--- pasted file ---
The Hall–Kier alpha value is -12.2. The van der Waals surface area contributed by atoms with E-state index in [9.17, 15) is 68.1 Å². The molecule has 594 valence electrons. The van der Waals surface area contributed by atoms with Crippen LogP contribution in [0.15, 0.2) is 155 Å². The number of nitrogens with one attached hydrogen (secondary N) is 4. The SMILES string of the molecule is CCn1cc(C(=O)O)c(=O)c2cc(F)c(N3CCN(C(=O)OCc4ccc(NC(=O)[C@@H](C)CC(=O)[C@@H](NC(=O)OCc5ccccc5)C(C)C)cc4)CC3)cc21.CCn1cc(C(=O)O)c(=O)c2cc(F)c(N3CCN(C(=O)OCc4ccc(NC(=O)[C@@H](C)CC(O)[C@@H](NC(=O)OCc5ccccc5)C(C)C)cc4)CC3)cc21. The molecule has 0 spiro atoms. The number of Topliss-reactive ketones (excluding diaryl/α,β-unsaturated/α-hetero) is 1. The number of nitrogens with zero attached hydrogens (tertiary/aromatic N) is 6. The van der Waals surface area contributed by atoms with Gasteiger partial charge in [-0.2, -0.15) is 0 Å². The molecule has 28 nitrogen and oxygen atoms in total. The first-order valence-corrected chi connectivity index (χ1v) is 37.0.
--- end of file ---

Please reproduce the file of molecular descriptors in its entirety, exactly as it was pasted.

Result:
The Hall–Kier alpha value is -12.2. The van der Waals surface area contributed by atoms with E-state index in [9.17, 15) is 68.1 Å². The molecule has 594 valence electrons. The van der Waals surface area contributed by atoms with Crippen LogP contribution in [0.15, 0.2) is 155 Å². The number of nitrogens with one attached hydrogen (secondary N) is 4. The SMILES string of the molecule is CCn1cc(C(=O)O)c(=O)c2cc(F)c(N3CCN(C(=O)OCc4ccc(NC(=O)[C@@H](C)CC(=O)[C@@H](NC(=O)OCc5ccccc5)C(C)C)cc4)CC3)cc21.CCn1cc(C(=O)O)c(=O)c2cc(F)c(N3CCN(C(=O)OCc4ccc(NC(=O)[C@@H](C)CC(O)[C@@H](NC(=O)OCc5ccccc5)C(C)C)cc4)CC3)cc21. The molecule has 0 spiro atoms. The number of Topliss-reactive ketones (excluding diaryl/α,β-unsaturated/α-hetero) is 1. The number of nitrogens with zero attached hydrogens (tertiary/aromatic N) is 6. The van der Waals surface area contributed by atoms with Gasteiger partial charge in [-0.2, -0.15) is 0 Å². The molecule has 28 nitrogen and oxygen atoms in total. The first-order valence-corrected chi connectivity index (χ1v) is 37.0.